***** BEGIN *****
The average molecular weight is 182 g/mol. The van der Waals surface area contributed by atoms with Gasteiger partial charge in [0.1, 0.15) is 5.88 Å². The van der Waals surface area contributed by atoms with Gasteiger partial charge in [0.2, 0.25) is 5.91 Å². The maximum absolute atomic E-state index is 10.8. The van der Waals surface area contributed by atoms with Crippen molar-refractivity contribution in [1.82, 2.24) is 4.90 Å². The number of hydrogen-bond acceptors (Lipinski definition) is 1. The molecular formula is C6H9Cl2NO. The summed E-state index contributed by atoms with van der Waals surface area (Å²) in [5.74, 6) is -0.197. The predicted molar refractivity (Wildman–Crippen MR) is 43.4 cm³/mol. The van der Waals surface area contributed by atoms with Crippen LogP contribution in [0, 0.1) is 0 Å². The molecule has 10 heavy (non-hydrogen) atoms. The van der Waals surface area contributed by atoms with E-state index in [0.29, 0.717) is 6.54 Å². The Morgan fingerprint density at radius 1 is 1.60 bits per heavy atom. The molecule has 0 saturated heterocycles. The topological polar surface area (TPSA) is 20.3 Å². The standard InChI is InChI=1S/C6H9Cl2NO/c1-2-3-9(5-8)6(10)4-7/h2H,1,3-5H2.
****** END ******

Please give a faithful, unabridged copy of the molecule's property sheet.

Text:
The average molecular weight is 182 g/mol. The van der Waals surface area contributed by atoms with Gasteiger partial charge in [0.1, 0.15) is 5.88 Å². The van der Waals surface area contributed by atoms with Gasteiger partial charge in [0.2, 0.25) is 5.91 Å². The maximum absolute atomic E-state index is 10.8. The van der Waals surface area contributed by atoms with Crippen molar-refractivity contribution in [1.82, 2.24) is 4.90 Å². The number of hydrogen-bond acceptors (Lipinski definition) is 1. The molecular formula is C6H9Cl2NO. The summed E-state index contributed by atoms with van der Waals surface area (Å²) in [5.74, 6) is -0.197. The predicted molar refractivity (Wildman–Crippen MR) is 43.4 cm³/mol. The van der Waals surface area contributed by atoms with Crippen LogP contribution in [0, 0.1) is 0 Å². The molecule has 10 heavy (non-hydrogen) atoms. The van der Waals surface area contributed by atoms with E-state index in [0.29, 0.717) is 6.54 Å². The Morgan fingerprint density at radius 1 is 1.60 bits per heavy atom. The molecule has 0 saturated heterocycles. The topological polar surface area (TPSA) is 20.3 Å². The standard InChI is InChI=1S/C6H9Cl2NO/c1-2-3-9(5-8)6(10)4-7/h2H,1,3-5H2.